More Than 2,200 People Quarantined At Immigration Centers Amid Mumps Outbreak
U.S. immigration officials say 2,287 people have been quarantined across the country after being exposed to a mumps outbreak at two different immigration centers in Louisiana and Colorado.
Immigration and Customs Enforcement spokesman told Reuters that the nationwide 25-day quarantine began March 7.
Earlier in January, Pine Prairie U.S. Immigration and Customs Enforcement (ICE) Processing Center in Louisiana put hundreds of detainees on lockdown after four cases were confirmed. Those immigrants with first diagnoses had been transferred to the Louisiana center from Tallahatchie County Correctional Facility in Mississippi, according to internal emails.
A spokeswoman for the private company that owns the Mississippi center, however, said that no one who was diagnosed with the disease was transferred to another facility. (RELATED: Illegals Show Up At Border With Rotting Feet, Disease, Fevers)
The warden of Pine Prairie, Indalecio Ramos, said quarantining transfers from other facilities would keep those individuals from attending their court hearings, but many immigrants have attended hearings via video conference.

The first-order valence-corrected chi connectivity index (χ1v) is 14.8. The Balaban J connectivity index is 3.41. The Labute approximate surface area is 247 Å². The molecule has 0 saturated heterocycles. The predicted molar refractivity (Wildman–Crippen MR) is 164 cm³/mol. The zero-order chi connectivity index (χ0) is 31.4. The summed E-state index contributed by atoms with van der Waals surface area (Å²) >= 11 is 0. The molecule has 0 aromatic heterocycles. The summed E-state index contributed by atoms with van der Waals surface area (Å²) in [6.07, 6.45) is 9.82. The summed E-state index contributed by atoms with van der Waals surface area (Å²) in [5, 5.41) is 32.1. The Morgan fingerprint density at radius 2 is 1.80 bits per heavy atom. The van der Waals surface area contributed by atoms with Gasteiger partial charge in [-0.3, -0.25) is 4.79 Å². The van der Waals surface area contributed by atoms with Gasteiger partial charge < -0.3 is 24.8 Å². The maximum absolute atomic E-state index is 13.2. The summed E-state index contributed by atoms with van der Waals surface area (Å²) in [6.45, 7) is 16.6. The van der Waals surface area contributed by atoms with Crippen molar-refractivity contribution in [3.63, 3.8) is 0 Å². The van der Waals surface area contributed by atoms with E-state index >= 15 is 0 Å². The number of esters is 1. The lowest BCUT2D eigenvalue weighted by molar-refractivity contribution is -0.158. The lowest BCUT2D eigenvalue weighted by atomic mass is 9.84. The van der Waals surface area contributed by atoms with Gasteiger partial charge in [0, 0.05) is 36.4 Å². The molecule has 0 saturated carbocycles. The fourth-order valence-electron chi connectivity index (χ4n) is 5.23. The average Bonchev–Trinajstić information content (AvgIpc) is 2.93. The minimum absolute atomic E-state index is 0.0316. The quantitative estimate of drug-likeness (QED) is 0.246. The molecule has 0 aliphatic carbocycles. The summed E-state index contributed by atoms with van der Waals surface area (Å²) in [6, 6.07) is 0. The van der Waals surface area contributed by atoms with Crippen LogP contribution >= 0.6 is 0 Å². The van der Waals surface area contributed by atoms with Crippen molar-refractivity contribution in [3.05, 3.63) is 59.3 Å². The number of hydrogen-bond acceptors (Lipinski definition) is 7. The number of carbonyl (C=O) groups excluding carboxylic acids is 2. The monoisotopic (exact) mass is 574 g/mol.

Since January, the number of confirmed mumps cases at Pine Prairie has increased from four to 18. A spokesman for the private company that runs the facility said medical care is provided to the detainees so the facility can “detect, treat and follow appropriate medical protocols to manage an infectious outbreak.”
In the past 12 months, 236 mumps cases have been confirmed in 51 detainee facilities. There were no reported cases of mumps at these facilities in between Jan. 2016 and Feb. 2018. Last year, however, there were 423 recorded cases of influenza and 461 cases of chicken pox. (RELATED: DHS: Illegal Arrivals Set To Hit 1 Million By The End Of The Year)
As of March 6, according to ICE, more than 50,000 detainees were being held custody at immigration facilities across the country.
U.S. Customs and Border Patrol Commissioner Kevin McAleenan told reporters Tuesday that the spreading of disease could be due to the fact that immigrants are traveling long distances to the U.S.-Mexico border from Central America with weakened immune systems. Border agents, too, are overwhelmed with the ever-increasing number of people trying to enter the country.
“We are seeing migrants arrive with illnesses and medical conditions in unprecedented numbers,” McAleenan said.
Mumps is a viral disease that can be spread through saliva particles in the air when sharing close quarters with an infected individual. Some people do not experience symptoms or show signs of disease. When symptoms occur, however, they include swollen glands, loss of hearing, fever, headache and fatigue.